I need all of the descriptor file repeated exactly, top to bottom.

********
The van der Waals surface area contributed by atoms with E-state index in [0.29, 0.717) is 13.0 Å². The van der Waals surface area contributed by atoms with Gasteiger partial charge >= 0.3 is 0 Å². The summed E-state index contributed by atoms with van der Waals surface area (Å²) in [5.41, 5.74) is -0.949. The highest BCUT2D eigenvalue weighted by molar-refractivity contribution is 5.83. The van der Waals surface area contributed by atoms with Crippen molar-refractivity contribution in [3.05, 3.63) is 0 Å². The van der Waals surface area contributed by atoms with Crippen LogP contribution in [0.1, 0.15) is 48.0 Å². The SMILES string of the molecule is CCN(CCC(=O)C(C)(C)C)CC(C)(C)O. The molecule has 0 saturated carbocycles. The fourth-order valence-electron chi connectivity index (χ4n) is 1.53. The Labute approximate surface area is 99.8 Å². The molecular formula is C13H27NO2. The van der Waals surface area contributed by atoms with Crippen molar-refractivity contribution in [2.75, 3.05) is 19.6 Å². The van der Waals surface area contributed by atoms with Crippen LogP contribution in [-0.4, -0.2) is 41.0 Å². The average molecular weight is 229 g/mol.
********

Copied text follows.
The van der Waals surface area contributed by atoms with E-state index in [0.29, 0.717) is 13.0 Å². The van der Waals surface area contributed by atoms with Gasteiger partial charge >= 0.3 is 0 Å². The summed E-state index contributed by atoms with van der Waals surface area (Å²) in [5.41, 5.74) is -0.949. The highest BCUT2D eigenvalue weighted by molar-refractivity contribution is 5.83. The van der Waals surface area contributed by atoms with Crippen molar-refractivity contribution in [3.05, 3.63) is 0 Å². The van der Waals surface area contributed by atoms with Crippen LogP contribution in [0.1, 0.15) is 48.0 Å². The SMILES string of the molecule is CCN(CCC(=O)C(C)(C)C)CC(C)(C)O. The molecule has 0 saturated carbocycles. The fourth-order valence-electron chi connectivity index (χ4n) is 1.53. The Labute approximate surface area is 99.8 Å². The molecular formula is C13H27NO2. The van der Waals surface area contributed by atoms with Crippen molar-refractivity contribution in [2.75, 3.05) is 19.6 Å². The van der Waals surface area contributed by atoms with Crippen LogP contribution in [-0.4, -0.2) is 41.0 Å². The average molecular weight is 229 g/mol.